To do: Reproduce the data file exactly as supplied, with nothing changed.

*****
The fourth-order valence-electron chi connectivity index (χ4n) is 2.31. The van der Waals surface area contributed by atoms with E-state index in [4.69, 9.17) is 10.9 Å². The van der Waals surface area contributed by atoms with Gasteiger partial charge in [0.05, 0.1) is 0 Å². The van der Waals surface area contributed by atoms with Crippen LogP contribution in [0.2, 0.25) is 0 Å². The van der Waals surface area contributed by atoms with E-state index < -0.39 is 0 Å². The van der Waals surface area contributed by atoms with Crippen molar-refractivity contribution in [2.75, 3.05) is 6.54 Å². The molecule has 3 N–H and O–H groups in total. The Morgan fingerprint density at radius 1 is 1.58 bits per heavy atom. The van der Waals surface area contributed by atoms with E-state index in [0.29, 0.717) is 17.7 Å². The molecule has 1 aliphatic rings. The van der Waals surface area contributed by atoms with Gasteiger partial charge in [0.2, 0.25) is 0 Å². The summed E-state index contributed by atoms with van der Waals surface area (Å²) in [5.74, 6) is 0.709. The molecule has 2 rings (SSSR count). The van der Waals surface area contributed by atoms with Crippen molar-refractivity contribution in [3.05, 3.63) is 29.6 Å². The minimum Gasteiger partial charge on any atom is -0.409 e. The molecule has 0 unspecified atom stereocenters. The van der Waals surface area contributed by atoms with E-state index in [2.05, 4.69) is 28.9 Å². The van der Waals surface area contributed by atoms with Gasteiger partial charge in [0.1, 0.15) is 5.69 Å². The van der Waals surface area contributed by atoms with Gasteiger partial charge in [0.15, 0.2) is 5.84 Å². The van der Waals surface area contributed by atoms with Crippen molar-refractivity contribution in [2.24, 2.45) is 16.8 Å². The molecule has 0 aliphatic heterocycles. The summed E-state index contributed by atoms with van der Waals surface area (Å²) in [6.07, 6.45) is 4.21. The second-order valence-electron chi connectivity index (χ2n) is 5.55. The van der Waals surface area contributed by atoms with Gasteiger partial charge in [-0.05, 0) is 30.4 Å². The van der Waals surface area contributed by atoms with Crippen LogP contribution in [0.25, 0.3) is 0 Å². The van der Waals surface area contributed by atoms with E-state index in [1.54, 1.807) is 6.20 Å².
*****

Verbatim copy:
The fourth-order valence-electron chi connectivity index (χ4n) is 2.31. The van der Waals surface area contributed by atoms with E-state index in [4.69, 9.17) is 10.9 Å². The van der Waals surface area contributed by atoms with Gasteiger partial charge in [0.05, 0.1) is 0 Å². The van der Waals surface area contributed by atoms with Crippen LogP contribution in [0.2, 0.25) is 0 Å². The van der Waals surface area contributed by atoms with E-state index < -0.39 is 0 Å². The van der Waals surface area contributed by atoms with Crippen molar-refractivity contribution in [2.75, 3.05) is 6.54 Å². The molecule has 3 N–H and O–H groups in total. The Morgan fingerprint density at radius 1 is 1.58 bits per heavy atom. The van der Waals surface area contributed by atoms with E-state index in [0.29, 0.717) is 17.7 Å². The molecule has 1 aliphatic rings. The van der Waals surface area contributed by atoms with Gasteiger partial charge in [0.2, 0.25) is 0 Å². The summed E-state index contributed by atoms with van der Waals surface area (Å²) in [5.74, 6) is 0.709. The molecule has 2 rings (SSSR count). The van der Waals surface area contributed by atoms with Crippen molar-refractivity contribution in [3.05, 3.63) is 29.6 Å². The minimum Gasteiger partial charge on any atom is -0.409 e. The molecule has 0 unspecified atom stereocenters. The van der Waals surface area contributed by atoms with E-state index in [2.05, 4.69) is 28.9 Å². The van der Waals surface area contributed by atoms with Gasteiger partial charge in [0.1, 0.15) is 5.69 Å². The van der Waals surface area contributed by atoms with Gasteiger partial charge in [0.15, 0.2) is 5.84 Å². The van der Waals surface area contributed by atoms with Crippen molar-refractivity contribution in [2.24, 2.45) is 16.8 Å². The molecule has 0 aliphatic heterocycles. The summed E-state index contributed by atoms with van der Waals surface area (Å²) in [6.07, 6.45) is 4.21. The second-order valence-electron chi connectivity index (χ2n) is 5.55. The van der Waals surface area contributed by atoms with Gasteiger partial charge in [-0.05, 0) is 30.4 Å². The van der Waals surface area contributed by atoms with Crippen LogP contribution in [0.25, 0.3) is 0 Å². The van der Waals surface area contributed by atoms with E-state index in [1.54, 1.807) is 6.20 Å².